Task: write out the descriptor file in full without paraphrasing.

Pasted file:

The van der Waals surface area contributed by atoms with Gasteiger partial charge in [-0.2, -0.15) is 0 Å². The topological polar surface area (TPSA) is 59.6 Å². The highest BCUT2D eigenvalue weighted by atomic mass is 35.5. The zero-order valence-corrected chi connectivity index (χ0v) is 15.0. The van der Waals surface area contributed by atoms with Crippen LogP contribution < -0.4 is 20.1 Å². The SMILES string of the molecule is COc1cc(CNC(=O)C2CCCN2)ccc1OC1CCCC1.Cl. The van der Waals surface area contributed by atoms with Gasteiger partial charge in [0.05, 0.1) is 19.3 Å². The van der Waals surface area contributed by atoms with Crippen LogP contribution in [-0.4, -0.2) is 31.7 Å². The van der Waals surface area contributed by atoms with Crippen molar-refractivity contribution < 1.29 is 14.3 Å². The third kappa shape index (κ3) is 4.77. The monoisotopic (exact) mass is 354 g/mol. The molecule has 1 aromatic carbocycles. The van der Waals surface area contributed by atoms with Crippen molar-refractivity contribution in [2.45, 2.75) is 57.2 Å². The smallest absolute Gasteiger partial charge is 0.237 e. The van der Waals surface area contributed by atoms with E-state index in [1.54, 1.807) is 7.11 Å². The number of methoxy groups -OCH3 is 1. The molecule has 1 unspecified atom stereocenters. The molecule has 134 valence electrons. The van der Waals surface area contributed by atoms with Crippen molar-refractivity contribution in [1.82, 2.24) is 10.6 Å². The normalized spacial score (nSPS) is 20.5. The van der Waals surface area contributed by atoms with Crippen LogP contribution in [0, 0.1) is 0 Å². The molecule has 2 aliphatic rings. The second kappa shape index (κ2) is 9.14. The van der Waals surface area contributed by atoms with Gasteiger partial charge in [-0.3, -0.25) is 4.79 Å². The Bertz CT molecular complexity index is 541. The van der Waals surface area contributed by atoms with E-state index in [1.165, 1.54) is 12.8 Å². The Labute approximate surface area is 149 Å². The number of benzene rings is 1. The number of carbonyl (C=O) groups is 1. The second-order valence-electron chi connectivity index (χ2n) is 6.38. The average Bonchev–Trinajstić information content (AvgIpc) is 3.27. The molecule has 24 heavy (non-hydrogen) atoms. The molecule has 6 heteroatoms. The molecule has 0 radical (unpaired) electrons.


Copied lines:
The van der Waals surface area contributed by atoms with Gasteiger partial charge in [-0.2, -0.15) is 0 Å². The topological polar surface area (TPSA) is 59.6 Å². The highest BCUT2D eigenvalue weighted by atomic mass is 35.5. The zero-order valence-corrected chi connectivity index (χ0v) is 15.0. The van der Waals surface area contributed by atoms with Crippen LogP contribution < -0.4 is 20.1 Å². The SMILES string of the molecule is COc1cc(CNC(=O)C2CCCN2)ccc1OC1CCCC1.Cl. The van der Waals surface area contributed by atoms with Gasteiger partial charge in [0.05, 0.1) is 19.3 Å². The van der Waals surface area contributed by atoms with Crippen LogP contribution in [-0.4, -0.2) is 31.7 Å². The van der Waals surface area contributed by atoms with Crippen molar-refractivity contribution < 1.29 is 14.3 Å². The third kappa shape index (κ3) is 4.77. The monoisotopic (exact) mass is 354 g/mol. The molecule has 1 aromatic carbocycles. The van der Waals surface area contributed by atoms with Crippen molar-refractivity contribution in [2.45, 2.75) is 57.2 Å². The smallest absolute Gasteiger partial charge is 0.237 e. The van der Waals surface area contributed by atoms with E-state index in [1.54, 1.807) is 7.11 Å². The number of methoxy groups -OCH3 is 1. The molecule has 1 unspecified atom stereocenters. The molecule has 134 valence electrons. The van der Waals surface area contributed by atoms with Crippen molar-refractivity contribution in [1.82, 2.24) is 10.6 Å². The normalized spacial score (nSPS) is 20.5. The van der Waals surface area contributed by atoms with Crippen LogP contribution in [0, 0.1) is 0 Å². The molecule has 2 aliphatic rings. The second kappa shape index (κ2) is 9.14. The van der Waals surface area contributed by atoms with Gasteiger partial charge in [-0.3, -0.25) is 4.79 Å². The Bertz CT molecular complexity index is 541. The van der Waals surface area contributed by atoms with E-state index in [1.165, 1.54) is 12.8 Å². The Labute approximate surface area is 149 Å². The number of benzene rings is 1. The number of carbonyl (C=O) groups is 1. The second-order valence-electron chi connectivity index (χ2n) is 6.38. The average Bonchev–Trinajstić information content (AvgIpc) is 3.27. The molecule has 24 heavy (non-hydrogen) atoms. The molecule has 6 heteroatoms. The molecule has 0 radical (unpaired) electrons.